William Tierney: So, treatment for this condition is not simple, but I try to simplify it because that's how my brain works. And so typically the way I look at this is, early vocal cord paralysis and late vocal cord paralysis. And in early vocal cord paralysis, people have a relatively high chance of recovery when the recurrent laryngeal nerve is known to be intact. And so, if it hasn't been severed during a surgery, or destroyed by a tumor, then you have a fairly high likelihood of people recovering, somewhere in the 80 percent range if you catch it within the first month, but then it drops off every month thereafter. And so, I think you're down to about a 50 percent recovery rate by six months and an under 10 percent chance of recovery at a year. And so, the traditional teaching has been to treat things as early paralysis until about a year out because people still have a chance of recovery.

Early paralysis treatment focuses on reversible treatment with typically an injection augmentation, which is a filler that's placed into the paraglottic space, next to the vocal fold, to push the immobile vocal cord towards the midline where it can make contact with the mobile vocal fold.

There are a bunch of different injectables which are available, and they can be injected either in the office or in the operating room, depending on equipment and surgeon comfort. We here at the Cleveland Clinic often use Restylane, which is a hyaluronic acid filler, and it lasts in the three-to-five-month range. And so, if you meet someone the week after their vocal fold has been paralyzed, or is found to be hypomobile after a surgery, you potentially can inject them early so that they have reduction in symptoms and then inject all the way through until they're about a year out, when you would consider treatment for late vocal fold paralysis, which is typically a more permanent option and there are a few things that exist.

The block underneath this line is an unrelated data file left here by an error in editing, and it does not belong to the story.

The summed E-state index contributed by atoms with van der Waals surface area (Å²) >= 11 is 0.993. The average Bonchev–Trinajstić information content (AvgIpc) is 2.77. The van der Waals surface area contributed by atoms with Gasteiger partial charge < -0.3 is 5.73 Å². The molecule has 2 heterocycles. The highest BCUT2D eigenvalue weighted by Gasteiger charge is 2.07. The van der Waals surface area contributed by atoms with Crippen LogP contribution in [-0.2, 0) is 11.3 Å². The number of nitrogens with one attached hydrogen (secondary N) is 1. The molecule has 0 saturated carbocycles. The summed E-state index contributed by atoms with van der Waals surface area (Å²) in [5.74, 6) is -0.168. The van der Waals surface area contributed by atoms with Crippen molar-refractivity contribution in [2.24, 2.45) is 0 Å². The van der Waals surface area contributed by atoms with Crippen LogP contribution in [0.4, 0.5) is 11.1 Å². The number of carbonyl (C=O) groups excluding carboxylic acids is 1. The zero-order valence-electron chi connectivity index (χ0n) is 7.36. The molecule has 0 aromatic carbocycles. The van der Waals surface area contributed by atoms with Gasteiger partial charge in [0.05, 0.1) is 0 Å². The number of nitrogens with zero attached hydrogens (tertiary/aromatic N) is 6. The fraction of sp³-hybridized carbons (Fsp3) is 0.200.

The gold standard is a Type 1 thyroplasty, which is an open surgical procedure performed under local anesthesia with the patient awake typically, so that the voice can actually be tuned to the patient's demands. People nationally do this with either Gore-Tex strips, which are fed into the paraglottic space through the thyroid cartilage, to bolster the vocal fold, or using a silicone rubber called SILASTIC, which is my preferred method and the preferred method of all my partners here at the Cleveland Clinic.

In that procedure, a customized implant is crafted from a block of SILASTIC rubber and tailored to specifically fit that patient and push the vocal fold into exactly the spot it needs to be in, to achieve a good phonatory pattern and get patients back to, I usually tell people 90 to 95 percent of their original voice and they'll actually have the opportunity to tweak what they want on the table.

Paul Bryson: Now I've also heard that you can do vocal fold injections, awake in the office setting. Is this true? I've even heard that we've done this for patients while they're hospitalized, recovering from other things like complex aortic surgery, spine surgery, and things like that.